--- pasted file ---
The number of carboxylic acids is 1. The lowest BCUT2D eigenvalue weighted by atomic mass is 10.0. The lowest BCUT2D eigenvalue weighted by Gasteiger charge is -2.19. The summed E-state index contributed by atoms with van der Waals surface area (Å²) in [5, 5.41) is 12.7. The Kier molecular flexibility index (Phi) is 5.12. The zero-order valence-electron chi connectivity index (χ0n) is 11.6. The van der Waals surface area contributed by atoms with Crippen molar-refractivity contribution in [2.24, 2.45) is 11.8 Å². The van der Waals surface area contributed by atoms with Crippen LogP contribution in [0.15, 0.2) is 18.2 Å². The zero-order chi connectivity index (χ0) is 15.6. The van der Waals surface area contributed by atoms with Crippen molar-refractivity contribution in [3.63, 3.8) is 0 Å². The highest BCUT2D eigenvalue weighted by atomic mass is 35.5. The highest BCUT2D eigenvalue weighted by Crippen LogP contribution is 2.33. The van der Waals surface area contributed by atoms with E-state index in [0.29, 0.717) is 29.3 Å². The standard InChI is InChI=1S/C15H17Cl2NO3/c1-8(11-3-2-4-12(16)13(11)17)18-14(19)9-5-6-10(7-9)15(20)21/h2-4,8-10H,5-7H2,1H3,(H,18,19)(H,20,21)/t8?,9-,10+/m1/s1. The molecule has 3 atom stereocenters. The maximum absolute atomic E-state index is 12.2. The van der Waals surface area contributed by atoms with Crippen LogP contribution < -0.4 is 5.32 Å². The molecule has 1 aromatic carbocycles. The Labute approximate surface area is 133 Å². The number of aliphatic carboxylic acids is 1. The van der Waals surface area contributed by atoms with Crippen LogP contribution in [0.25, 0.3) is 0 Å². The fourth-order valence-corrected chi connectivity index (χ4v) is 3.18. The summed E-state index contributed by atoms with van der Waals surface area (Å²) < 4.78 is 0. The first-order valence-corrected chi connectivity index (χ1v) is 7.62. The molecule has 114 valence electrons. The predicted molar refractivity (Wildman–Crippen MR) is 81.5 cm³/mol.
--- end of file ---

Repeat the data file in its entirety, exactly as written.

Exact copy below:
The number of carboxylic acids is 1. The lowest BCUT2D eigenvalue weighted by atomic mass is 10.0. The lowest BCUT2D eigenvalue weighted by Gasteiger charge is -2.19. The summed E-state index contributed by atoms with van der Waals surface area (Å²) in [5, 5.41) is 12.7. The Kier molecular flexibility index (Phi) is 5.12. The zero-order valence-electron chi connectivity index (χ0n) is 11.6. The van der Waals surface area contributed by atoms with Crippen molar-refractivity contribution in [2.24, 2.45) is 11.8 Å². The van der Waals surface area contributed by atoms with Crippen LogP contribution in [0.15, 0.2) is 18.2 Å². The zero-order chi connectivity index (χ0) is 15.6. The van der Waals surface area contributed by atoms with Crippen molar-refractivity contribution in [3.63, 3.8) is 0 Å². The highest BCUT2D eigenvalue weighted by atomic mass is 35.5. The highest BCUT2D eigenvalue weighted by Crippen LogP contribution is 2.33. The van der Waals surface area contributed by atoms with E-state index in [0.29, 0.717) is 29.3 Å². The standard InChI is InChI=1S/C15H17Cl2NO3/c1-8(11-3-2-4-12(16)13(11)17)18-14(19)9-5-6-10(7-9)15(20)21/h2-4,8-10H,5-7H2,1H3,(H,18,19)(H,20,21)/t8?,9-,10+/m1/s1. The molecule has 3 atom stereocenters. The maximum absolute atomic E-state index is 12.2. The van der Waals surface area contributed by atoms with Crippen LogP contribution < -0.4 is 5.32 Å². The molecule has 1 aromatic carbocycles. The Labute approximate surface area is 133 Å². The number of aliphatic carboxylic acids is 1. The van der Waals surface area contributed by atoms with Crippen LogP contribution in [0.25, 0.3) is 0 Å². The fourth-order valence-corrected chi connectivity index (χ4v) is 3.18. The summed E-state index contributed by atoms with van der Waals surface area (Å²) < 4.78 is 0. The first-order valence-corrected chi connectivity index (χ1v) is 7.62. The molecule has 114 valence electrons. The predicted molar refractivity (Wildman–Crippen MR) is 81.5 cm³/mol.